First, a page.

Senate nixes Obama-era retirement rule
© Greg Nash
The Senate nixed an Obama-era regulation Wednesday that made it easier for states to create retirement plans for some workers. 
 
Senators voted 50-49 on the House-passed resolution, rolling back a rule meant to encourage states to create retirement plans for private-sector workers who do not have access to an employer-based retirement plan. 
 
GOP Sens. Bob CorkerRobert (Bob) Phillips CorkerCheney set to be face of anti-Trump GOP How leaving Afghanistan cancels our post-9/11 use of force The unflappable Liz Cheney: Why Trump Republicans have struggled to crush her  MORE (Tenn.) and Todd YoungTodd Christopher YoungBipartisan group says it's still on track after setback on Senate floor Paying attention to critical infrastructure can combat sophisticated cyberattacks Schumer, Tim Scott lead as Senate fundraising pace heats up MORE (Ind.) voted against repealing the rule. Sen. Dick DurbinDick DurbinBiden officials pledge to confront cybersecurity challenges head-on Senators scramble to save infrastructure deal Senate Democrats press administration on human rights abuses in Philippines MORE (D-Ill.), who had outpatient surgery this week, missed the vote, which allowed the Senate to avoid a tie and pass the measure.
 
The Obama-era rule, implemented in October 2016, would exempt the state-created plans from the Employee Retirement Income Security Act, or ERISA, a law that outlines rules for workplace savings.
 
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Congress eliminated a similar regulation last month that targeted a state's "political subdivisions" such as cities and counties. 
 
Republicans argue the Labor Department rules are another example of executive overreach under the Obama administration and are overly burdensome for businesses. 
 
"States ... are already using this authority to impose new mandates on both large and small employers, including start-up businesses. Some of the mandates apply regardless of the size of the businesses," said Sen. Orrin HatchOrrin Grant HatchDrug prices are declining amid inflation fears The national action imperative to achieve 30 by 30 Financial market transactions should not be taxed or restricted MORE (R-Utah), the chairman of the Finance Committee. 
 
Majority Leader Mitch McConnellAddison (Mitch) Mitchell McConnellHouse to resume mask mandate after new CDC guidance Five takeaways from a bracing day of Jan. 6 testimony McCarthy, McConnell say they didn't watch Jan. 6 hearing MORE (R-Ky.) added that the Obama rule would give "government-run retirement plans with a competitive advantage over private sector workplace plans, while providing fewer basic consumer protections to the workers who would be forced to contribute to them."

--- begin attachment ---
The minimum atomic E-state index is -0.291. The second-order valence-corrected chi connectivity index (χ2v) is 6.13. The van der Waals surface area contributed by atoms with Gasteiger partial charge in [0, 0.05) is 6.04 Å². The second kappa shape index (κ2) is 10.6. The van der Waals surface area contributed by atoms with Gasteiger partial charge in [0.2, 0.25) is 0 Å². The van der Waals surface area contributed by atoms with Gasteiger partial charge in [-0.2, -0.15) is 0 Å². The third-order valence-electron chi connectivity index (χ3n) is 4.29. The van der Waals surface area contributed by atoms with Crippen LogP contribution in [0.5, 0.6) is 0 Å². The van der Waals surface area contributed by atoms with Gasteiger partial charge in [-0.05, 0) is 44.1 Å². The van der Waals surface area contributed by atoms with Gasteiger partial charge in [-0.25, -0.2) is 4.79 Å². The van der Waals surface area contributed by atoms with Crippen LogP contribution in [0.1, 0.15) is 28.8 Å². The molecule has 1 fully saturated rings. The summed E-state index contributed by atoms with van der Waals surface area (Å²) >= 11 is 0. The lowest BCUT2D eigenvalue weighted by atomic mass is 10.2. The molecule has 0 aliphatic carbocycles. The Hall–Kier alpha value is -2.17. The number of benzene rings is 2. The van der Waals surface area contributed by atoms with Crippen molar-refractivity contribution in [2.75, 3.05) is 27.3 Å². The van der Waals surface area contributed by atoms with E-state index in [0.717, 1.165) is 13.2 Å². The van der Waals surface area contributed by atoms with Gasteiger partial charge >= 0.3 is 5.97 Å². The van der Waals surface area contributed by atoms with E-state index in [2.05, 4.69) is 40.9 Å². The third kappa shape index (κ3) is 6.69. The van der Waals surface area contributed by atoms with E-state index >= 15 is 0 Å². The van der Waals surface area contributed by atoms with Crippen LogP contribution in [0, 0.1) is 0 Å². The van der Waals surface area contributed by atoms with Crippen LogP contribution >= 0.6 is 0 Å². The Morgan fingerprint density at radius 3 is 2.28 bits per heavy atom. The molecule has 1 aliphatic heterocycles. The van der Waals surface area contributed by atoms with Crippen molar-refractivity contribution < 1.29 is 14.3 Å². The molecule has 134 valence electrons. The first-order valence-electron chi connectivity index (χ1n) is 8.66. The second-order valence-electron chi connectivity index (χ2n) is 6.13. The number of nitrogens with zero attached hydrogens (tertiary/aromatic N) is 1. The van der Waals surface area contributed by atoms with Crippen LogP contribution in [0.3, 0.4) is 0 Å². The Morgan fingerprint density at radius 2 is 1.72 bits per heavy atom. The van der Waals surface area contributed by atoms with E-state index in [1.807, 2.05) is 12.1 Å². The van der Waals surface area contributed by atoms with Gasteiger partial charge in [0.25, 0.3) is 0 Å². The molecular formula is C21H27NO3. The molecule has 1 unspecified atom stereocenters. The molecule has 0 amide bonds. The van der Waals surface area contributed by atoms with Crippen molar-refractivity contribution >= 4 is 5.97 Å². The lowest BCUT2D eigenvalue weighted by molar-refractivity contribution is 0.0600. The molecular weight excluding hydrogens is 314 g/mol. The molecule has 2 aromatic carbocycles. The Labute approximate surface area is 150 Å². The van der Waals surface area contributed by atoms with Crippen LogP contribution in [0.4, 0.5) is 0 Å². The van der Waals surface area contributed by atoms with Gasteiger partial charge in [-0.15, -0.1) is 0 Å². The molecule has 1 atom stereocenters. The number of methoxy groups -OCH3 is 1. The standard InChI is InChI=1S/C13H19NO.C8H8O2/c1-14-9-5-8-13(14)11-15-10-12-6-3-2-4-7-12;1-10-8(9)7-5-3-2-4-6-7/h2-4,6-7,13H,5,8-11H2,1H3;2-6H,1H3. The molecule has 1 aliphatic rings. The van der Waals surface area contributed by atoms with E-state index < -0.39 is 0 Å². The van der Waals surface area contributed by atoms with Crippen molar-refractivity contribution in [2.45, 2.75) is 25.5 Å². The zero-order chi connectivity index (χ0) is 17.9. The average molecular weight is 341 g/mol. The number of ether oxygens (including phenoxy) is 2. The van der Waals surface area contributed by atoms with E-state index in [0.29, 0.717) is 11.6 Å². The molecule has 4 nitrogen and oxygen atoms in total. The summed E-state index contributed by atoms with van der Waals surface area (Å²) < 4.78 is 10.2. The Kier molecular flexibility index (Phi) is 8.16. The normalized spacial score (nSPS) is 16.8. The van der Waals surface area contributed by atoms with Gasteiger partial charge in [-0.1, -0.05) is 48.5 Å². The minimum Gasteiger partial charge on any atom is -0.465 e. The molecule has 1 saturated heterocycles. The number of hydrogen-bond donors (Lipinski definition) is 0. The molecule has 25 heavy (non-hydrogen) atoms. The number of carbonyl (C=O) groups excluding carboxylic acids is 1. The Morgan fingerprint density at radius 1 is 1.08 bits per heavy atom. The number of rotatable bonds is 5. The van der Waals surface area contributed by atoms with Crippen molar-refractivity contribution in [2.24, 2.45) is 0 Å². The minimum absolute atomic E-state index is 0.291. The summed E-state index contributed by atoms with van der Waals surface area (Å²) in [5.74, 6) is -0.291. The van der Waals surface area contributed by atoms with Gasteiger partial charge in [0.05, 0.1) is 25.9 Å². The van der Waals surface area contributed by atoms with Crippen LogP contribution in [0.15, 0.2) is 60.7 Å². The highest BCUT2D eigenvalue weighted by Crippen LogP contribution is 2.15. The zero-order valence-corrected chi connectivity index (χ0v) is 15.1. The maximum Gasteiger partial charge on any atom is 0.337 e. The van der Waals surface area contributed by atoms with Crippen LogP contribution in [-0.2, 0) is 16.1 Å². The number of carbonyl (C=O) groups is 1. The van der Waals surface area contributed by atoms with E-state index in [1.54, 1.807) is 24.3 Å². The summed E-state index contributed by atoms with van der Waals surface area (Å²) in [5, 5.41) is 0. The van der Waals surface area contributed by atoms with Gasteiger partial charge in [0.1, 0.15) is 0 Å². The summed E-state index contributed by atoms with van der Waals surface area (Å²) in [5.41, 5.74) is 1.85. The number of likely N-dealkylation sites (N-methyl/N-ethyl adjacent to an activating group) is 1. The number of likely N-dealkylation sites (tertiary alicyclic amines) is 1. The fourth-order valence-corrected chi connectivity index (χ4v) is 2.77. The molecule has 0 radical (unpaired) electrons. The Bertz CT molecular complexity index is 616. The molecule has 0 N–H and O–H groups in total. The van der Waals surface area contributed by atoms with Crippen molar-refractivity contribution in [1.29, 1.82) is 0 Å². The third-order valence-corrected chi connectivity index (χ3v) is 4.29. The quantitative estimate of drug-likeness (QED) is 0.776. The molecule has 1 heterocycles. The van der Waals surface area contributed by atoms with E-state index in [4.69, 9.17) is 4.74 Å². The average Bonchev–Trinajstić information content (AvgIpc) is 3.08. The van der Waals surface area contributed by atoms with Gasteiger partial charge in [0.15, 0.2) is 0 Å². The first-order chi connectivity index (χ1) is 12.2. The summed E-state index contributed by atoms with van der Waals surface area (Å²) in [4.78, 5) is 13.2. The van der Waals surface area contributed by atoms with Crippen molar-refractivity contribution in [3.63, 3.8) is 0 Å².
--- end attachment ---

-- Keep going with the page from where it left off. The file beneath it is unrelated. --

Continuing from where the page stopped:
But Democrats and outside groups urged their GOP counterparts to buck the resolution, warning that the state-started plans could help prevent a "retirement crisis" for low-income workers. 
 
Senate Minority Leader Charles SchumerChuck Schumer84 mayors call for immigration to be included in reconciliation Senate infrastructure talks on shaky grounds Could Andrew Cuomo — despite scandals — be re-elected because of Trump? MORE (D-N.Y.) and House Minority Leader Nancy Pelosi (D-Calif.) issued a joint statement asking President Trump to veto the resolution and keep the Obama-era rule in place. 
 
"We strongly urge the President to veto the bill if it is passed by the Senate today, which would show he really did mean it when he said he understood the plight of the American worker. If President Trump vetoes this misguided bill, Democrats in Congress will stand by him and ensure the veto is sustained," they said. 
 
The AARP also sent a letter to senators this week urging them to keep the Obama-era rule, noting that tens of millions of Americans don't have access to a workplace savings account. 

"AARP urges the Senate to allow state flexibility to support more private retirement savings opportunities, and to vote no on H.J. Res. 66," the group wrote.

Finance officials with roughly two dozen states also sent a letter earlier this week warning that without access to a savings account, workers could retire in poverty. 

"States are pursuing a multitude of solutions to address this growing retirement savings crisis," they wrote. "We insist that states be allowed to maintain their constitutional rights to implement such legislation."

GOP lawmakers are using the Congressional Review Act to undo regulations implemented late in former President Barack ObamaBarack Hussein ObamaObama to join NBA Africa as strategic partner Obama setting up big bash to celebrate his 60th A path to climate, economic and environmental justice is finally on the horizon MORE's tenure by a simple majority.